Readers familiar with Leeman’s other scholarly and popular writings on church membership, discipline, and polity will recognize many familiar themes in the latter chapters, and especially chapter six, which at almost 100 pages could have been published as a separate monograph with only minimal editing. Like earlier Protestants, but unlike most contemporary evangelicals, Leeman suggests the local church is the primary arena of God’s present rule and an eschatological microcosm of his universal rule. Politically speaking, the keys to Christ’s kingdom have been entrusted to the church and are exercised through the will of the members, under the leadership of its officers, in submission to Christ’s ultimate will as revealed in Scripture. In this way, the local church is the embassy of Christ’s rule, recognizing citizens of Christ’s kingdom, exercising oversight over their citizenship, and pronouncing judgments that will be fully realized at the final consummation of the kingdom at the end of the age.

There is much more that could be said about Political Church; it is a work deserving of a review essay rather than a short review of this kind. Various readers will doubtless push back on some of Leeman’s interpretations. His anti-modern stance (and its ramifications for religious liberty discussions) will trouble some evangelicals and especially some of his fellow Baptists. Those who embrace other ecclesial traditions will rebuff his congregationalist polity. Dispensationalists will reject his covenantal reading of biblical theology outright while covenant theologians will criticize his resonance (at least at certain points) with a “progressive covenantal” view. Leeman’s reliance on institutional theory will certainly challenge those who downplay polity and wider debates about faith and order. However, even for those who disagree with Leeman on certain particulars will hopefully find much to appreciate. Baptists and other Free Church evangelicals should welcome an ecclesiological work that is constructive and grounded in biblical theology rather than primarily apologetic and reliant on isolated proof-texts. Leeman likely did not set out to make a contribution to debates about Baptist theological identity, but he has most certainly done so.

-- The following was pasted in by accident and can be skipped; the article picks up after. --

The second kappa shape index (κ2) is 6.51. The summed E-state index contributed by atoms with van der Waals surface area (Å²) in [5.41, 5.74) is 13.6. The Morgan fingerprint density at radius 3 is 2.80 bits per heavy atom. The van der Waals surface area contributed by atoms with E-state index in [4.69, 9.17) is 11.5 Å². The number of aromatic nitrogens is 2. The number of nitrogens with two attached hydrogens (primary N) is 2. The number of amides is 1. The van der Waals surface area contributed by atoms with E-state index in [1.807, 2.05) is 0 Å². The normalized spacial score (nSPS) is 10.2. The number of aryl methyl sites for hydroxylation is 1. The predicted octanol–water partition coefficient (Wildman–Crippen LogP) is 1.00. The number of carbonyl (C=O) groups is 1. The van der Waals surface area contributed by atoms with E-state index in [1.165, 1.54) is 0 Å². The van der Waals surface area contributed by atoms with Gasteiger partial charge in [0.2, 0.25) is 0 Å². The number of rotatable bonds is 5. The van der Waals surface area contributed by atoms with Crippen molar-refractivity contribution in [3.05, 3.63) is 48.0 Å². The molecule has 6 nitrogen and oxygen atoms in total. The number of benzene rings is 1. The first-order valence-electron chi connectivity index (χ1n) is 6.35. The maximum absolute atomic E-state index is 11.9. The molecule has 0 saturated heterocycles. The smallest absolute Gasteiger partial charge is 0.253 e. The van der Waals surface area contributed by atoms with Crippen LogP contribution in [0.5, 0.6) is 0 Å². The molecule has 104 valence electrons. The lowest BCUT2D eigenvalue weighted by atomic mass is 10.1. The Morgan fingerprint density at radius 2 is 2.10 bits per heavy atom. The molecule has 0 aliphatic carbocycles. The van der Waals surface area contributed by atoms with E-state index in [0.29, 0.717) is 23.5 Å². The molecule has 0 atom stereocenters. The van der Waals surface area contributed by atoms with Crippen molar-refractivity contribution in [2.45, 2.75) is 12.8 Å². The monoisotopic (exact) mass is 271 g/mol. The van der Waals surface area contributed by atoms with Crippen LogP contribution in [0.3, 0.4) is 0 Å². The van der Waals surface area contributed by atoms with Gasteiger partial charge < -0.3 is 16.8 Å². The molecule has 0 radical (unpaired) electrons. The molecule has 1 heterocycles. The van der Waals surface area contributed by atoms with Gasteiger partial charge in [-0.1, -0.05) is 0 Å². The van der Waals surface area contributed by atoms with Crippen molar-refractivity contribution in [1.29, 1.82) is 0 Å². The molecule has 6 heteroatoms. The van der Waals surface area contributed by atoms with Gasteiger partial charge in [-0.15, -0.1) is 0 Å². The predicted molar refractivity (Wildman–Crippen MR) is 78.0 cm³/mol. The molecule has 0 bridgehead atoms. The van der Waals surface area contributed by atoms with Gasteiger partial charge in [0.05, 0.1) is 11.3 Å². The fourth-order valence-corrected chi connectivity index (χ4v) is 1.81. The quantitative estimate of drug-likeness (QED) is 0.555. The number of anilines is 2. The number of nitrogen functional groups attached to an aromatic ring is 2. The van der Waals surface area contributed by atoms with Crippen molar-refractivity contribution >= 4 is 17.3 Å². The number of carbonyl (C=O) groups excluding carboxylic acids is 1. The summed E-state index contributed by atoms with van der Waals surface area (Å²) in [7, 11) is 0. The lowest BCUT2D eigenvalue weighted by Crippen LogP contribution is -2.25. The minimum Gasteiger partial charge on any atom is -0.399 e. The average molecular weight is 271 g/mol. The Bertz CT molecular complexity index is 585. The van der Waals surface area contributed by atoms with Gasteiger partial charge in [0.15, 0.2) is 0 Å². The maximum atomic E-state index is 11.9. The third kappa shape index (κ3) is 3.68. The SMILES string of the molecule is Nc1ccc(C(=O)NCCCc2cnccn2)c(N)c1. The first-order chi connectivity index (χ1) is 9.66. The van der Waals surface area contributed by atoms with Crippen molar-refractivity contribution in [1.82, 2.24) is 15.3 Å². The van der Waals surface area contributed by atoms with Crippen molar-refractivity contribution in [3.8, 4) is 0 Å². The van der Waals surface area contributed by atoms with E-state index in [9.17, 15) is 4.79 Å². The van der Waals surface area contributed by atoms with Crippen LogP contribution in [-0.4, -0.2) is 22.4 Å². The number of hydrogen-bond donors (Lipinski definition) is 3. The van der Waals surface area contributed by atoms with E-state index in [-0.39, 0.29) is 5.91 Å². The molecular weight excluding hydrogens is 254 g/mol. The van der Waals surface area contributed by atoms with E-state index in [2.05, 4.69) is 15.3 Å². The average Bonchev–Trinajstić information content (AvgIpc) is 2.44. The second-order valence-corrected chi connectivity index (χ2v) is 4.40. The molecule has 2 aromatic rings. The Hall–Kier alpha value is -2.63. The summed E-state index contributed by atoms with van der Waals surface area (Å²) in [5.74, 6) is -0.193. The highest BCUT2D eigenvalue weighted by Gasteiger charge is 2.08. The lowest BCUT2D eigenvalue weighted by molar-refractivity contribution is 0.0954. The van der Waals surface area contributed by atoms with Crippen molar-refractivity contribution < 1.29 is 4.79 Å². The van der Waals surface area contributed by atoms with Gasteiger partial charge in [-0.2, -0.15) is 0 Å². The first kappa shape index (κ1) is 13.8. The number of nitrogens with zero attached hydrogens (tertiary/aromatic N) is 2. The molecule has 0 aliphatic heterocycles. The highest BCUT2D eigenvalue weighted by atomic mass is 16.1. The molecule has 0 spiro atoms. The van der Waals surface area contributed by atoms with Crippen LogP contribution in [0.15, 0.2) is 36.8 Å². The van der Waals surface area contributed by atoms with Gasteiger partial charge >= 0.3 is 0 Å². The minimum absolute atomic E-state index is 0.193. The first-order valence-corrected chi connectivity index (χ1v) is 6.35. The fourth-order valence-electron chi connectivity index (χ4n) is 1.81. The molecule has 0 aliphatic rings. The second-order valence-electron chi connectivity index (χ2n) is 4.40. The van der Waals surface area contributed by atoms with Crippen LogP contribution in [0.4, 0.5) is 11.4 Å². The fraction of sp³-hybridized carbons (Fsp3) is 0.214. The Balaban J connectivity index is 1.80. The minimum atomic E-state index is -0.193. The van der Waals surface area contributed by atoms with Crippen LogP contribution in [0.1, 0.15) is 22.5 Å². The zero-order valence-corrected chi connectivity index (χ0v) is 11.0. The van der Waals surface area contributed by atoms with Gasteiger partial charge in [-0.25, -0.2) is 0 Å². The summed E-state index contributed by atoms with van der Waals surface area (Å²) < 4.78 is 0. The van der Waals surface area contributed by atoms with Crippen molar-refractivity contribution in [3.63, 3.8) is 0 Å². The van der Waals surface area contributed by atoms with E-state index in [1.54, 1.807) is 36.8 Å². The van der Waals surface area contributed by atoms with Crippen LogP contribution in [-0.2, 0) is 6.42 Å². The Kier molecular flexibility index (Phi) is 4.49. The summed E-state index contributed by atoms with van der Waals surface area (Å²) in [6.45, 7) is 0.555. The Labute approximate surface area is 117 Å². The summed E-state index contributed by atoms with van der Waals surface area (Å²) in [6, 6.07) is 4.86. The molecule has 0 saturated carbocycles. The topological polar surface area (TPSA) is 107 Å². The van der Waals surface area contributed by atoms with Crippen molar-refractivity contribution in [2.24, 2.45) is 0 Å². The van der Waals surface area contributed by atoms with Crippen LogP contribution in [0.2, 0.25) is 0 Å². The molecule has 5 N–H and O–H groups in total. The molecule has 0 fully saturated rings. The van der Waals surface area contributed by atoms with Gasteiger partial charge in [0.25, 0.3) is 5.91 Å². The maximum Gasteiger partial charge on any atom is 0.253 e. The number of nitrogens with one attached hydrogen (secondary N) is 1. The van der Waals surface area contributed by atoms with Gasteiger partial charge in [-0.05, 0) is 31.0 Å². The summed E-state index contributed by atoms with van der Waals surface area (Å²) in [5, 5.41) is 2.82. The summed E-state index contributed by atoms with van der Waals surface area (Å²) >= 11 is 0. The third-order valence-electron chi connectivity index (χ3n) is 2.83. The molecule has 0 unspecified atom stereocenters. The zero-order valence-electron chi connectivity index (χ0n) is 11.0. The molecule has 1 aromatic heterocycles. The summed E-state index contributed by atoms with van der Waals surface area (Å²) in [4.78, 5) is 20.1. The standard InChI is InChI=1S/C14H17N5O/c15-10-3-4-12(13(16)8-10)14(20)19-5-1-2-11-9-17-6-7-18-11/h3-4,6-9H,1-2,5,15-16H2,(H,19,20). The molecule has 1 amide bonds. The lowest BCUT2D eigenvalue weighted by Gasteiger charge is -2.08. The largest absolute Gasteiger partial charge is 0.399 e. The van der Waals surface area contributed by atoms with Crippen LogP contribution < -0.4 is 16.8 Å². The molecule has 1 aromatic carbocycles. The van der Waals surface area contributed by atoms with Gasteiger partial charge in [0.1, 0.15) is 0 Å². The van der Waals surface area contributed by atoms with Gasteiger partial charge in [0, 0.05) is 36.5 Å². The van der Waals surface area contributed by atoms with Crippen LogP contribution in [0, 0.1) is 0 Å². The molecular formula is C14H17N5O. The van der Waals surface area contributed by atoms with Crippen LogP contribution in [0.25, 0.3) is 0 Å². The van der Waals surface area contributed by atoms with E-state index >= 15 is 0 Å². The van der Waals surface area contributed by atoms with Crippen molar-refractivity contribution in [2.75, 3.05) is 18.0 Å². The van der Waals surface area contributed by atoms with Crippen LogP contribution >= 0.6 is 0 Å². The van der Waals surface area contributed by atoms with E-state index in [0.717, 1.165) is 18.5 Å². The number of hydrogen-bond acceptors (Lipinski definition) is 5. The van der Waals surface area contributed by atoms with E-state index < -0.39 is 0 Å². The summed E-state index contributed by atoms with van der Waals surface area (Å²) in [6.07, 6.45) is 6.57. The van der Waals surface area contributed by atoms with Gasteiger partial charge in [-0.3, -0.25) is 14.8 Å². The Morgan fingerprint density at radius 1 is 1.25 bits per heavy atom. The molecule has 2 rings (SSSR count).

Regardless of one’s level of agreement with Leeman’s various arguments, most will agree he has provided a helpful starting place for some needed scholarly discussions about topics such as the royal priesthood, religious liberty, the relationship between the church and its surrounding culture(s), ecclesial authority, and evangelical political engagement. Political Church is a signal contribution that should provide grist for the scholarly mills of evangelicals and others interested in ecclesiology, political theology, and related topics. Highly recommended.

Nathan A. Finn
Union University
Jackson, Tennessee, USA